Let's say you have kids of your own, nieces, nephews, or even an entire classroom to teach sustainability to. You’re probably pretty lucky. You get to pass on the knowledge and wisdom to the next generation. Sustainability in this respect is about mindfulness about the natural world. And our waste in it.
Wrappers, containers, food waste, bottles, unused perishables, lots of stuff. Adults know better. Kids don’t. This is where sustainable lifestyle education can be a useful thing. We teach the next generation. One good way is through lessons. Lessons on sustainability. Kids are not yet at the point of learning from being told, typically.
But children might learn better by the example of guardians in their lives. So, that means we can set examples, in a fun and entertaining way. One activity that we can do with kids is going on a hike. If you go into nature, you can bring along a camera, sketchbook, and encyclopedia of plants. You can even study some of the plant life beforehand.
Knowledgeable guides are always appreciated! And when kids come across something that they have interest or find of interest, they can look it up, or you can look it up for them, even open up a conversation about the plant, its history in the area, and its possible uses. It's building a knowledge of and respect for nature. Always a good thing!
Sustainability starts with the consideration of the natural world. Maybe, in the future, the child can develop an appreciation for the natural world in a concrete way. You can throw on some of the Jolly Dragons Collection for the kids and hit the trails. (Some suggested sizes based on age.)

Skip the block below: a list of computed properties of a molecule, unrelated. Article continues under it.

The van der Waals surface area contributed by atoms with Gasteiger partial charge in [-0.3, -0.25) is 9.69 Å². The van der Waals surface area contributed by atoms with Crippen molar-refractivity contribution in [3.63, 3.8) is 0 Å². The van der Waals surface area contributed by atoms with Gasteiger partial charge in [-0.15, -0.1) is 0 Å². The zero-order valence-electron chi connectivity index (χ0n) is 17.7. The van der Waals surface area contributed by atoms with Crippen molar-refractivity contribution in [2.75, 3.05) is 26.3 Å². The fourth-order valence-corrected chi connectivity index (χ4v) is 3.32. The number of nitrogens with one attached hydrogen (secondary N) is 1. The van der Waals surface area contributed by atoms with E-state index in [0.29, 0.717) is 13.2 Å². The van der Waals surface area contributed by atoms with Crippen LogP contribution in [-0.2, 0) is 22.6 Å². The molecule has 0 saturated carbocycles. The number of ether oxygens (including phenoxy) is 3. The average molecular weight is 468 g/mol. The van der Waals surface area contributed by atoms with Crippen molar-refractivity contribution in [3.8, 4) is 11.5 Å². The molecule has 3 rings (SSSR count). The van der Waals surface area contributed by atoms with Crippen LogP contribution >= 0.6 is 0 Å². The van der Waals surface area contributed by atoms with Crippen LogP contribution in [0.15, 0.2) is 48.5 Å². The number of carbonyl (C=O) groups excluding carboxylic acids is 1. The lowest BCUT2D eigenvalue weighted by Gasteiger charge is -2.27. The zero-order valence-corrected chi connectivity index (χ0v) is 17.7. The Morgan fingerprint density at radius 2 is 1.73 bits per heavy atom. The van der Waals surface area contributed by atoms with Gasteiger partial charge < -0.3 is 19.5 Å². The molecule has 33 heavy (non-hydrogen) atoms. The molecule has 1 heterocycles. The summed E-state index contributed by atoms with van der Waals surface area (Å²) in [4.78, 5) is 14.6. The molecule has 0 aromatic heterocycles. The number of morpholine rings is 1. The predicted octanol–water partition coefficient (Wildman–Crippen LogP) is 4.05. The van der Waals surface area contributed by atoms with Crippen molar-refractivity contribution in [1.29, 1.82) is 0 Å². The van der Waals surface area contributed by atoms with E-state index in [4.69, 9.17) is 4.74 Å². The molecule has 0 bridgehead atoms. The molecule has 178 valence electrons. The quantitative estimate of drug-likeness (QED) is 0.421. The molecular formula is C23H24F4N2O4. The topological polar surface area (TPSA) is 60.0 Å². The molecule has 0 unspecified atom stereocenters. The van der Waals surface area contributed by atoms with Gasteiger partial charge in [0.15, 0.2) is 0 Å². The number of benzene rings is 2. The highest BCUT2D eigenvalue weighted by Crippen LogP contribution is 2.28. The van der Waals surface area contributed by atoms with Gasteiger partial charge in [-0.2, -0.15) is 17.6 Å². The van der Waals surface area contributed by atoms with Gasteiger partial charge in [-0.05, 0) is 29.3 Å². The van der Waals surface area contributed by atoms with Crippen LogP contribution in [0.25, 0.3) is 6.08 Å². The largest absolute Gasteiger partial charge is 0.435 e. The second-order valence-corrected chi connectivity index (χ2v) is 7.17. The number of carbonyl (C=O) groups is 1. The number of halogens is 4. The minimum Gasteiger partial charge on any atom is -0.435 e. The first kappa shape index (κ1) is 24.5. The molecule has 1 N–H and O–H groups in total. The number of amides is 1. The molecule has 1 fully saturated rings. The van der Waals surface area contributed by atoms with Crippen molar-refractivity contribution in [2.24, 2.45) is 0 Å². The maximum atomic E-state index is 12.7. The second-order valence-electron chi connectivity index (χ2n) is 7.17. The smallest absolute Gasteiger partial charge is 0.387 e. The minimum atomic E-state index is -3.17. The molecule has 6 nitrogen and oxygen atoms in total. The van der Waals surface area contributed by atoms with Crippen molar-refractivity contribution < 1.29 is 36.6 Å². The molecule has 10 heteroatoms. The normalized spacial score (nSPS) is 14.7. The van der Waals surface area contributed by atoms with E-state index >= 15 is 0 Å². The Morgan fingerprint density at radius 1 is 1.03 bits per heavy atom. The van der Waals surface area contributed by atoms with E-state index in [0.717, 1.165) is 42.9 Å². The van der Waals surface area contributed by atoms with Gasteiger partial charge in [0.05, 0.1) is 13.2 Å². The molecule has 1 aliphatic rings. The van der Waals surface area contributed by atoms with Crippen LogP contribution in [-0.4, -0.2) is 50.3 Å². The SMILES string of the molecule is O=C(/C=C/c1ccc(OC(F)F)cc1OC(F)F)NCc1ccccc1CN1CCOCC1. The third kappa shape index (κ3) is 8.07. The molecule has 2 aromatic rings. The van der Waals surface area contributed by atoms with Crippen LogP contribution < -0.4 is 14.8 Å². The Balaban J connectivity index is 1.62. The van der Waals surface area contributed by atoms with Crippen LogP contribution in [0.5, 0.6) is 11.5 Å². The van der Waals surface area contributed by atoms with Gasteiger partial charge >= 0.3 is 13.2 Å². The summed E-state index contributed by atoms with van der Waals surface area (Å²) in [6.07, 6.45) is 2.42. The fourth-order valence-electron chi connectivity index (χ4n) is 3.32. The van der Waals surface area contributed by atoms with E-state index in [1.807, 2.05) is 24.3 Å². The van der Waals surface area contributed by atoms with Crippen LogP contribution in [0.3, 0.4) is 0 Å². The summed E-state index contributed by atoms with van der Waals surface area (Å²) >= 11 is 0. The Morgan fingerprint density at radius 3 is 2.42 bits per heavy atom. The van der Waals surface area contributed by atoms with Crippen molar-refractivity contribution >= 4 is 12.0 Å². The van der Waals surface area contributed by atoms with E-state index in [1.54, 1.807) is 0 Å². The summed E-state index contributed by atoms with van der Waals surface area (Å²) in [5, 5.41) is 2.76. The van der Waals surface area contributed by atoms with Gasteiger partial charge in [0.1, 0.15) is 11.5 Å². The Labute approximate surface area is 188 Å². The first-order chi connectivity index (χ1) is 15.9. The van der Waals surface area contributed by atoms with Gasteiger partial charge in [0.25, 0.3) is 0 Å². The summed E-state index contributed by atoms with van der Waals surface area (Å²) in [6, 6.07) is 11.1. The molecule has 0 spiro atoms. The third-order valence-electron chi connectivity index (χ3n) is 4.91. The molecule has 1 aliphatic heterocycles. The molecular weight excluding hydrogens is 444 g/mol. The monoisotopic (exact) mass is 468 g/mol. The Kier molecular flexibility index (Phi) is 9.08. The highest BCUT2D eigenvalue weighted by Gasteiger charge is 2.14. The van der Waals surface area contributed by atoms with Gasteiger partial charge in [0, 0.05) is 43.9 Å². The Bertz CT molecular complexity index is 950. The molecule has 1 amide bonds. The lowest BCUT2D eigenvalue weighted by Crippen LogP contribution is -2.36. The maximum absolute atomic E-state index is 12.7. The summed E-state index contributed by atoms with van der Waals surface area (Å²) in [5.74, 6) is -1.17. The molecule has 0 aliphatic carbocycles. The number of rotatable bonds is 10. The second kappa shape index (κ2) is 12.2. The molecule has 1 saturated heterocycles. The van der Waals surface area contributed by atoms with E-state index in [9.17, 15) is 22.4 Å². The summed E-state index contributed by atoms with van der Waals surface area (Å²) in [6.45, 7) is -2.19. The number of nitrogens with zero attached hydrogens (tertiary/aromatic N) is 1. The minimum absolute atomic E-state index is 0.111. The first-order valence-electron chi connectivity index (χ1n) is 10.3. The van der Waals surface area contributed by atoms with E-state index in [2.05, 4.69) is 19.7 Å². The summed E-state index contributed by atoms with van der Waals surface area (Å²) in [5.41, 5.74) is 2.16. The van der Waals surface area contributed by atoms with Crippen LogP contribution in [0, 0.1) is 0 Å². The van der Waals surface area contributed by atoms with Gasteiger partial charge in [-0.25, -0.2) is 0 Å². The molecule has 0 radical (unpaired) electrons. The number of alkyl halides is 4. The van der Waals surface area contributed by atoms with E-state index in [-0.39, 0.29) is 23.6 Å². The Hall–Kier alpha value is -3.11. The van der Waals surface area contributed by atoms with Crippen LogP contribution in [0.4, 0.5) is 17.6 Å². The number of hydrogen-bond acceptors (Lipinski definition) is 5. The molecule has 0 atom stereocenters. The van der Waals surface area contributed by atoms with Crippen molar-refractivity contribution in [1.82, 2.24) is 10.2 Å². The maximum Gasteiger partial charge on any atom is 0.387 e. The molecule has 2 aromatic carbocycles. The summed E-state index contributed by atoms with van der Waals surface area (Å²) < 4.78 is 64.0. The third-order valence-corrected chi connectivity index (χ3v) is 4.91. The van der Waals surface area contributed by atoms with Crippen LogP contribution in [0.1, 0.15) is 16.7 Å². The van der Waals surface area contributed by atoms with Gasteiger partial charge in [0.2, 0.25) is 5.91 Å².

You can even prepare some of the reading time as material for the hike before the trip too. You can build an imaginative aspect for the kids. Age appropriate children’s stories about wildlife can help because there’s lots of lively characters in them.
But keep in mind, they’re kids. So, make it interesting, lively, and fun, and do some prep work, but think about time limits for focus and interest on their part. Too long, they might dislike it at that point. So, it might be good to gauge their typical energy level and focus, bring some snacks, and keep checking on their interest and energy.
Other than that, look up the local trails, and head out in the wilderness (with trails)!
By Scott Douglas Jacobsen.